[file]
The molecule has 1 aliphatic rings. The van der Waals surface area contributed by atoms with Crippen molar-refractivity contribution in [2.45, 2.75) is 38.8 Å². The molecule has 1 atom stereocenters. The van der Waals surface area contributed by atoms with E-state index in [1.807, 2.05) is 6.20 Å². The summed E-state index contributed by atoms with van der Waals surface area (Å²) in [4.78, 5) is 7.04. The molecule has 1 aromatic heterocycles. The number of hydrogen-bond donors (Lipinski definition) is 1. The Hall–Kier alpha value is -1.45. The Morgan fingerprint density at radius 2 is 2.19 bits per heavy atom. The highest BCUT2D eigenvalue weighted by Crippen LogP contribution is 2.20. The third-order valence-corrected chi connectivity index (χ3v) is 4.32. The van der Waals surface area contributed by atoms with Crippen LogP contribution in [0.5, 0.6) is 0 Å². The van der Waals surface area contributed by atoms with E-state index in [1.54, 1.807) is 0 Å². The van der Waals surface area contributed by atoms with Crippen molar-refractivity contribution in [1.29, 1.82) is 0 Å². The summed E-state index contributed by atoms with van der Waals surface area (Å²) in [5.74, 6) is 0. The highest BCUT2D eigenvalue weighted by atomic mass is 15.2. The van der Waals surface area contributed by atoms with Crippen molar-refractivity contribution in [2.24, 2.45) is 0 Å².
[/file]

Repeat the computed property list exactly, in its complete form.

The molecule has 1 aliphatic rings. The van der Waals surface area contributed by atoms with Crippen molar-refractivity contribution in [2.45, 2.75) is 38.8 Å². The molecule has 1 atom stereocenters. The van der Waals surface area contributed by atoms with E-state index in [1.807, 2.05) is 6.20 Å². The summed E-state index contributed by atoms with van der Waals surface area (Å²) in [4.78, 5) is 7.04. The molecule has 1 aromatic heterocycles. The number of hydrogen-bond donors (Lipinski definition) is 1. The Hall–Kier alpha value is -1.45. The Morgan fingerprint density at radius 2 is 2.19 bits per heavy atom. The highest BCUT2D eigenvalue weighted by Crippen LogP contribution is 2.20. The third-order valence-corrected chi connectivity index (χ3v) is 4.32. The van der Waals surface area contributed by atoms with Crippen LogP contribution in [0.5, 0.6) is 0 Å². The van der Waals surface area contributed by atoms with E-state index in [1.54, 1.807) is 0 Å². The van der Waals surface area contributed by atoms with Crippen molar-refractivity contribution in [1.29, 1.82) is 0 Å². The summed E-state index contributed by atoms with van der Waals surface area (Å²) in [5.74, 6) is 0. The highest BCUT2D eigenvalue weighted by atomic mass is 15.2. The van der Waals surface area contributed by atoms with Crippen molar-refractivity contribution in [2.24, 2.45) is 0 Å².